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Renal & Mesenteric Disease

Renal & Mesenteric Disease

As with other blood vessels, those feeding the intestines (mesenteric) and kidneys (renal) can become blocked. When this happens, the organs may not function correctly or may even fail. The vessel can be unblocked by angioplasty or endarterectomy.

What to expect

Before any of these procedures:

  • Avoid aspirin and other medications that thin your blood.
  • Talk with your physician about any prescription drugs, over-the-counter drugs or supplements you may be taking.
  • Unless your physician says something different, do not have anything to eat or drink after midnight. You may take morning medications with sips of water if your doctor says it is okay.

Angioplasty can be done either as an outpatient procedure or with an overnight hospital stay. There is no need for general anesthesia. Recovery time is short.

During the procedure:

  • A small incision is made.

  • A catheter is threaded through the artery.

  • When it gets there, a small balloon is blown up to press the obstruction out of the way.

  • Depending on your particular case, the surgeon may then place a tiny, wire mesh tube called a stent to help keep the vessel open.

Endarterectomy

During the procedure:

  • The surgeon will make a small incision near the area of concern.
  • The blood vessel will be cut open and the inner lining, as well as any plaque deposits, will be removed.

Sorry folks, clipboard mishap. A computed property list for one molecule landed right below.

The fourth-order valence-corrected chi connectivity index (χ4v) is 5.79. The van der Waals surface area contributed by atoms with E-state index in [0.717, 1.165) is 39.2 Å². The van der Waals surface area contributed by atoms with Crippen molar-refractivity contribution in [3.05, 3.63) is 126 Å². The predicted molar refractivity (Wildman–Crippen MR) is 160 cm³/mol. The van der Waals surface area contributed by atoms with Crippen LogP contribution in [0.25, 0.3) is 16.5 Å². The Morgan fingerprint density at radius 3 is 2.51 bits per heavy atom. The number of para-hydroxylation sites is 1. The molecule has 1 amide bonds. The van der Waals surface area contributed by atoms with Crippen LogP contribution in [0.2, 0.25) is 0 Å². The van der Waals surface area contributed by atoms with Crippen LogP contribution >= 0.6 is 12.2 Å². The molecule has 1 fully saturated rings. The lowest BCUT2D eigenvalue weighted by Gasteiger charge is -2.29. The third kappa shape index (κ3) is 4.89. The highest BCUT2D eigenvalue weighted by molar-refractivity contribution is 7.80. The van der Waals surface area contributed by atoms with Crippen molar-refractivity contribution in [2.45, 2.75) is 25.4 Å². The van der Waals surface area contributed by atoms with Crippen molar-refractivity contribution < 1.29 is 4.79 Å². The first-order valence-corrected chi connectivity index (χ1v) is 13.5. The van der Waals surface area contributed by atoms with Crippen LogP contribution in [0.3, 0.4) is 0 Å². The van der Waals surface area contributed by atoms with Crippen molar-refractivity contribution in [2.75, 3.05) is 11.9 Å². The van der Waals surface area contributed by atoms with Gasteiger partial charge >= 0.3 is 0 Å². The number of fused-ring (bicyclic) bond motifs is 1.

After the procedure:

  • Most patients will go to the recovery room for a few hours until waking up.
  • If your vital signs are stable, you will be moved to the vascular care unit overnight. Barring complications, you should be discharged the day after the procedure.

If other, less invasive treatments don't work, your doctor may surgically bypass the obstruction. As with heart bypasses, this involves the doctor taking a healthy segment from another vein or artery.

Bypass

 During the procedure:

  • The doctor cuts the vessel on both sides of the obstruction.
  • The healthy tissue is then sewed to the ends, which lets the blood flow around (bypass) the blocked area.

After the procedure:

  • You will go to the recovery room until you are awake and your vital signs are stable.
  • Next, you'll go to an Intensive Care Unit for a day or two.
  • The normal hospital stay is around a week.
  • As soon as possible, you will be encouraged to get up and walk around. This helps with blood flow and can prevent clots from forming. It also prevents pneumonia.

The kinds and length of activity restrictions will depend on the kind of treatment. For angioplasty, you should be able to do everything except exercise and lifting within a few days. If you have a bypass, it may be a month or more before you are back to your normal activity level. Make sure you understand your physician's instructions.

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